This is, of course, a complicated story. When 200 black protesters marched on Cape Canaveral to protest the launch of Apollo 14, one Southern Christian Leadership Conference leader claimed, "America is sending lazy white boys to the moon because all they're doing is looking for moon rocks. If there was work to be done, they'd send a nigger." 

But another SCLC leader, Hosea Williams, made a softer claim, saying simply they were "protesting our nation's inability to choose humane priorities." And Williams admitted to the AP reporter, "I thought the launch was beautiful. The most magnificent thing I've seen in my whole life."

Perhaps the most comprehensive attempt to lay out the case against the space program came from the sociologist Etizioni, in his now nearly impossible to find 1964 book, The Moon-doggle: Domestic and International Implications of the Space Race. Luckily for you, I happen to have a copy sitting right here. 

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Etzioni attacked the manned space program by pointing out that many scientists opposed both the mission and the "cash-and-crash approach to science" it represented. He cites a 1958 report to the President from his Science Advisory Committee in which "some of the most eminent scientists in this country" bagged on our space ambitions. "Research in outer space affords new opportunities in science but does not diminish the importance of science on earth," he quotes the report. It concludes, "It would not be in the national interest to exploit space science at the cost of weakening our efforts in other scientific endeavors. This need not happen if we plan our national program for space science and technology as part of a balanced effort in all science and technology."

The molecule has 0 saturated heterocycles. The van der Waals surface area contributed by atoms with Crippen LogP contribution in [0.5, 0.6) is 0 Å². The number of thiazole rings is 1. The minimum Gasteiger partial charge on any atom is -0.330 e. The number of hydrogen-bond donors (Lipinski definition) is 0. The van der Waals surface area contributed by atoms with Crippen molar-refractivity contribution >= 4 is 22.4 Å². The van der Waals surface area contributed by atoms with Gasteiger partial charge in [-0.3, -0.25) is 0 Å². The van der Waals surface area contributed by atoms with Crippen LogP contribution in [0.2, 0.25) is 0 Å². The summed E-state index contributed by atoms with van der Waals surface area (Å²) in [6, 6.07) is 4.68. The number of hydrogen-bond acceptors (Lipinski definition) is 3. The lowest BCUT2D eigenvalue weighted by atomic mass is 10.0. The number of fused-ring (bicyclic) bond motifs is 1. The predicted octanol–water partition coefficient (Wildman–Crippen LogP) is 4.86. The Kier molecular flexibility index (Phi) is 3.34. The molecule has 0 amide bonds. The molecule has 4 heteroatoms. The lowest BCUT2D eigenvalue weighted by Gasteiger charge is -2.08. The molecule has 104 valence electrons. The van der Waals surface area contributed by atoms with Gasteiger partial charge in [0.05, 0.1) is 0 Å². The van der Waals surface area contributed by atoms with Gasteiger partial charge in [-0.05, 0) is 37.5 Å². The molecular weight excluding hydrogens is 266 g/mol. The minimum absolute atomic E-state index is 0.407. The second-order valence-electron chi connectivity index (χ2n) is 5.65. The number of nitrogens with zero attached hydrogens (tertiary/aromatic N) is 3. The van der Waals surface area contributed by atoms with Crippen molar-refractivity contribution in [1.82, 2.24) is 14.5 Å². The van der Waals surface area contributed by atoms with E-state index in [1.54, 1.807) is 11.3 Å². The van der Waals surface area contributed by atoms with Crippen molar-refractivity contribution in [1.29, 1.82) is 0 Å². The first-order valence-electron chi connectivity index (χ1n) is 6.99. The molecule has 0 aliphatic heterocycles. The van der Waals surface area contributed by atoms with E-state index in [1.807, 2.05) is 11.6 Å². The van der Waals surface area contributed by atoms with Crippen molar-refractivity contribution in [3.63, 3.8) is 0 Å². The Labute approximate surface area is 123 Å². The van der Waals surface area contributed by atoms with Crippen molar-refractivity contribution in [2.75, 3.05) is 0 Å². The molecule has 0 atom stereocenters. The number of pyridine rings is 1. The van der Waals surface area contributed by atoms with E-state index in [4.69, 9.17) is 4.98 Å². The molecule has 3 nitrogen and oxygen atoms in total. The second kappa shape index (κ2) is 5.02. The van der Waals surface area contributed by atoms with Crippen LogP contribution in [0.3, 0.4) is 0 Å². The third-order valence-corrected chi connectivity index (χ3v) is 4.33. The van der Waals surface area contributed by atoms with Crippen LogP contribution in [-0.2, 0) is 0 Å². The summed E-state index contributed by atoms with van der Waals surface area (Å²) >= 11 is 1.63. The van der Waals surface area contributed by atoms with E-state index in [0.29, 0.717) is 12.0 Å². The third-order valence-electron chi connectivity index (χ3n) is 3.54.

Etzioni goes on to note, and the chart above attests, that this "balanced effort" never materialized. 

The space budget was increased in the five years that followed by more than tenfold while the total American expenditure on research and development did not eve ndouble. Of every three dollars spent on research and development in the United States in 1963, one went for defense, one for space, and the remaining one for all other research purposes, including private industry and medical research.